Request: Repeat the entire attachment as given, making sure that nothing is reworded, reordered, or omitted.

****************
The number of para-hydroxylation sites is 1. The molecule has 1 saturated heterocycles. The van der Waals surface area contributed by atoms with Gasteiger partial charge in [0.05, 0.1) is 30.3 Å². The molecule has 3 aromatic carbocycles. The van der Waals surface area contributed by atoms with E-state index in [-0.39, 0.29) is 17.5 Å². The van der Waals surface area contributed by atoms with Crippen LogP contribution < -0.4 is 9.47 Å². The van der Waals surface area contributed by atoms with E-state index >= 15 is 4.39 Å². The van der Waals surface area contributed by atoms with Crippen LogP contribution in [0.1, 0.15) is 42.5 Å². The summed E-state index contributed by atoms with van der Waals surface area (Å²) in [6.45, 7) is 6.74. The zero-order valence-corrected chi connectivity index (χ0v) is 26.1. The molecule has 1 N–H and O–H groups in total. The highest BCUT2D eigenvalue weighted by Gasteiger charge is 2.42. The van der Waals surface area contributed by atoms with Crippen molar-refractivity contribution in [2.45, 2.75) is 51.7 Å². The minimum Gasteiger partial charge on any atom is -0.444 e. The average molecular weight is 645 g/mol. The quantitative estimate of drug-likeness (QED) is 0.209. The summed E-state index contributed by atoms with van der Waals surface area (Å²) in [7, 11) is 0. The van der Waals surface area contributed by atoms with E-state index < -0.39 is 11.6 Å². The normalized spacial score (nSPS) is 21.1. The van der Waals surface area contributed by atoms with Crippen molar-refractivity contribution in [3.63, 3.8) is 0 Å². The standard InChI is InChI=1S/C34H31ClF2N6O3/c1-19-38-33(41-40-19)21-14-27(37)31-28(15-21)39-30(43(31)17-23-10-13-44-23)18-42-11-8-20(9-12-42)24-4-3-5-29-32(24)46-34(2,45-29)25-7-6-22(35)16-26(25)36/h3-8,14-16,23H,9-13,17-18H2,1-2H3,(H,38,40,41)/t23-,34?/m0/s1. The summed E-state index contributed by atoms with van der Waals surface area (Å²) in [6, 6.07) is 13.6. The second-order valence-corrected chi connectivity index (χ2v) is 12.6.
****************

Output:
The number of para-hydroxylation sites is 1. The molecule has 1 saturated heterocycles. The van der Waals surface area contributed by atoms with Gasteiger partial charge in [0.05, 0.1) is 30.3 Å². The molecule has 3 aromatic carbocycles. The van der Waals surface area contributed by atoms with E-state index in [-0.39, 0.29) is 17.5 Å². The van der Waals surface area contributed by atoms with Crippen LogP contribution < -0.4 is 9.47 Å². The van der Waals surface area contributed by atoms with E-state index >= 15 is 4.39 Å². The van der Waals surface area contributed by atoms with Crippen LogP contribution in [0.1, 0.15) is 42.5 Å². The summed E-state index contributed by atoms with van der Waals surface area (Å²) in [6.45, 7) is 6.74. The zero-order valence-corrected chi connectivity index (χ0v) is 26.1. The molecule has 1 N–H and O–H groups in total. The highest BCUT2D eigenvalue weighted by Gasteiger charge is 2.42. The van der Waals surface area contributed by atoms with Crippen molar-refractivity contribution in [2.45, 2.75) is 51.7 Å². The minimum Gasteiger partial charge on any atom is -0.444 e. The average molecular weight is 645 g/mol. The quantitative estimate of drug-likeness (QED) is 0.209. The summed E-state index contributed by atoms with van der Waals surface area (Å²) in [7, 11) is 0. The van der Waals surface area contributed by atoms with E-state index < -0.39 is 11.6 Å². The normalized spacial score (nSPS) is 21.1. The van der Waals surface area contributed by atoms with Crippen molar-refractivity contribution in [3.63, 3.8) is 0 Å². The standard InChI is InChI=1S/C34H31ClF2N6O3/c1-19-38-33(41-40-19)21-14-27(37)31-28(15-21)39-30(43(31)17-23-10-13-44-23)18-42-11-8-20(9-12-42)24-4-3-5-29-32(24)46-34(2,45-29)25-7-6-22(35)16-26(25)36/h3-8,14-16,23H,9-13,17-18H2,1-2H3,(H,38,40,41)/t23-,34?/m0/s1. The summed E-state index contributed by atoms with van der Waals surface area (Å²) in [6, 6.07) is 13.6. The second-order valence-corrected chi connectivity index (χ2v) is 12.6.